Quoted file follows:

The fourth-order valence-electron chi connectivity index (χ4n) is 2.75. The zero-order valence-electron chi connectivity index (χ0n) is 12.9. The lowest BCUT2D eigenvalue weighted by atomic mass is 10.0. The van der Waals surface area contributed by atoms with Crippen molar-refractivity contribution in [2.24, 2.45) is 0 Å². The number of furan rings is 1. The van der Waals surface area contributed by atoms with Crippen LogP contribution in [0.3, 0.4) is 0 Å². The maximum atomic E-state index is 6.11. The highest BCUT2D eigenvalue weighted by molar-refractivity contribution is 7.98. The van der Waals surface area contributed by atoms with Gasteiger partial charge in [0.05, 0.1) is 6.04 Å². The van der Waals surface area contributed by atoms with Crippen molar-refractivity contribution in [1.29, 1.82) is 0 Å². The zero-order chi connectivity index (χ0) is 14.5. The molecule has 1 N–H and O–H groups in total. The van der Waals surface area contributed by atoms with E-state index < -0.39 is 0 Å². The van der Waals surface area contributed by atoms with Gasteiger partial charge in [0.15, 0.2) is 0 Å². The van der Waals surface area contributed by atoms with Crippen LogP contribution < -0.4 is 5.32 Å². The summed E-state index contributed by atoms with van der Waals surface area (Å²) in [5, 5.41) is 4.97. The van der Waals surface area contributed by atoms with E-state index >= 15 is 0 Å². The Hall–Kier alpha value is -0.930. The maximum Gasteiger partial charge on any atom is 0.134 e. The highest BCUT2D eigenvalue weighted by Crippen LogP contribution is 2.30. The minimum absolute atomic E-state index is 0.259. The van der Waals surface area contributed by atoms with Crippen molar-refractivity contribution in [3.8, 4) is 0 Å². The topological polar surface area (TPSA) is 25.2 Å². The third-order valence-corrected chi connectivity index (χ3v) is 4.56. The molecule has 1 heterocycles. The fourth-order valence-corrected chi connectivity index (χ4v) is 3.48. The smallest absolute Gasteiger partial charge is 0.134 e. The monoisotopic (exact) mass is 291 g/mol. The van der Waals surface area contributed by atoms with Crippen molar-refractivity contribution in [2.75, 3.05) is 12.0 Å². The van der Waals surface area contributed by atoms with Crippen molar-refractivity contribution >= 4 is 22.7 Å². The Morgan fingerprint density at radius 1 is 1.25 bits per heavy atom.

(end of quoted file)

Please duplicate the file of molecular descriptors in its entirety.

The fourth-order valence-electron chi connectivity index (χ4n) is 2.75. The zero-order valence-electron chi connectivity index (χ0n) is 12.9. The lowest BCUT2D eigenvalue weighted by atomic mass is 10.0. The van der Waals surface area contributed by atoms with Crippen molar-refractivity contribution in [2.24, 2.45) is 0 Å². The number of furan rings is 1. The van der Waals surface area contributed by atoms with Crippen LogP contribution in [0.3, 0.4) is 0 Å². The maximum atomic E-state index is 6.11. The highest BCUT2D eigenvalue weighted by molar-refractivity contribution is 7.98. The van der Waals surface area contributed by atoms with Gasteiger partial charge in [0.05, 0.1) is 6.04 Å². The van der Waals surface area contributed by atoms with Crippen molar-refractivity contribution in [1.29, 1.82) is 0 Å². The zero-order chi connectivity index (χ0) is 14.5. The molecule has 1 N–H and O–H groups in total. The van der Waals surface area contributed by atoms with E-state index < -0.39 is 0 Å². The van der Waals surface area contributed by atoms with Gasteiger partial charge in [0.15, 0.2) is 0 Å². The van der Waals surface area contributed by atoms with Crippen LogP contribution < -0.4 is 5.32 Å². The summed E-state index contributed by atoms with van der Waals surface area (Å²) in [5, 5.41) is 4.97. The van der Waals surface area contributed by atoms with E-state index >= 15 is 0 Å². The Hall–Kier alpha value is -0.930. The maximum Gasteiger partial charge on any atom is 0.134 e. The highest BCUT2D eigenvalue weighted by Crippen LogP contribution is 2.30. The minimum absolute atomic E-state index is 0.259. The van der Waals surface area contributed by atoms with Crippen molar-refractivity contribution in [3.8, 4) is 0 Å². The topological polar surface area (TPSA) is 25.2 Å². The third-order valence-corrected chi connectivity index (χ3v) is 4.56. The molecule has 1 heterocycles. The fourth-order valence-corrected chi connectivity index (χ4v) is 3.48. The smallest absolute Gasteiger partial charge is 0.134 e. The monoisotopic (exact) mass is 291 g/mol. The van der Waals surface area contributed by atoms with Crippen molar-refractivity contribution in [2.75, 3.05) is 12.0 Å². The van der Waals surface area contributed by atoms with Crippen molar-refractivity contribution >= 4 is 22.7 Å². The Morgan fingerprint density at radius 1 is 1.25 bits per heavy atom.